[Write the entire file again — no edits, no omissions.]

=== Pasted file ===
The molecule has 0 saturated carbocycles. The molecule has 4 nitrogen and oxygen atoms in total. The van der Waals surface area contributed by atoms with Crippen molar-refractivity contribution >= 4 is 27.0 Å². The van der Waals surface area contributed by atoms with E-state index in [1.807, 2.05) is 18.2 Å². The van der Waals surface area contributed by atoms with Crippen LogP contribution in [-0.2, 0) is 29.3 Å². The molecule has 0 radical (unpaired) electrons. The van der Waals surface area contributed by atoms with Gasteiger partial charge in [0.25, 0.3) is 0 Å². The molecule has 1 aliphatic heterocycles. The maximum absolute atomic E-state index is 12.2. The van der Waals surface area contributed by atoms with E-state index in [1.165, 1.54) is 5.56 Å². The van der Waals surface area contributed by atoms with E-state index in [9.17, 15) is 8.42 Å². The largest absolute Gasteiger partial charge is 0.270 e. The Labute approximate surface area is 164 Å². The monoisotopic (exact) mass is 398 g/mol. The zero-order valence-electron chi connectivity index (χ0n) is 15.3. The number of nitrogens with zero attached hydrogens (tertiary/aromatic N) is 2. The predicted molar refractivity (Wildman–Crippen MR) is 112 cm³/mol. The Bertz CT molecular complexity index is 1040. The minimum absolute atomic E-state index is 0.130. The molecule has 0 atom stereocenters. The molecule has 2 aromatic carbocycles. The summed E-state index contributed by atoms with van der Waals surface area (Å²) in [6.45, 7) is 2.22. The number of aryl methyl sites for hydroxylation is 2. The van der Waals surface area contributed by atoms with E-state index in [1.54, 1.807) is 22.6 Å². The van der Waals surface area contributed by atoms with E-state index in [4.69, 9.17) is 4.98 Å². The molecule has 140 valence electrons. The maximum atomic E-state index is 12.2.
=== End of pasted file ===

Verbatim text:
The molecule has 0 saturated carbocycles. The molecule has 4 nitrogen and oxygen atoms in total. The van der Waals surface area contributed by atoms with Crippen molar-refractivity contribution >= 4 is 27.0 Å². The van der Waals surface area contributed by atoms with E-state index in [1.807, 2.05) is 18.2 Å². The van der Waals surface area contributed by atoms with Crippen LogP contribution in [-0.2, 0) is 29.3 Å². The molecule has 0 radical (unpaired) electrons. The van der Waals surface area contributed by atoms with Gasteiger partial charge in [0.25, 0.3) is 0 Å². The molecule has 1 aliphatic heterocycles. The maximum absolute atomic E-state index is 12.2. The van der Waals surface area contributed by atoms with E-state index in [1.165, 1.54) is 5.56 Å². The van der Waals surface area contributed by atoms with E-state index in [9.17, 15) is 8.42 Å². The largest absolute Gasteiger partial charge is 0.270 e. The Labute approximate surface area is 164 Å². The monoisotopic (exact) mass is 398 g/mol. The zero-order valence-electron chi connectivity index (χ0n) is 15.3. The number of nitrogens with zero attached hydrogens (tertiary/aromatic N) is 2. The predicted molar refractivity (Wildman–Crippen MR) is 112 cm³/mol. The Bertz CT molecular complexity index is 1040. The minimum absolute atomic E-state index is 0.130. The molecule has 0 atom stereocenters. The molecule has 2 aromatic carbocycles. The summed E-state index contributed by atoms with van der Waals surface area (Å²) in [6.45, 7) is 2.22. The number of aryl methyl sites for hydroxylation is 2. The van der Waals surface area contributed by atoms with E-state index in [1.54, 1.807) is 22.6 Å². The van der Waals surface area contributed by atoms with E-state index in [4.69, 9.17) is 4.98 Å². The molecule has 140 valence electrons. The maximum atomic E-state index is 12.2.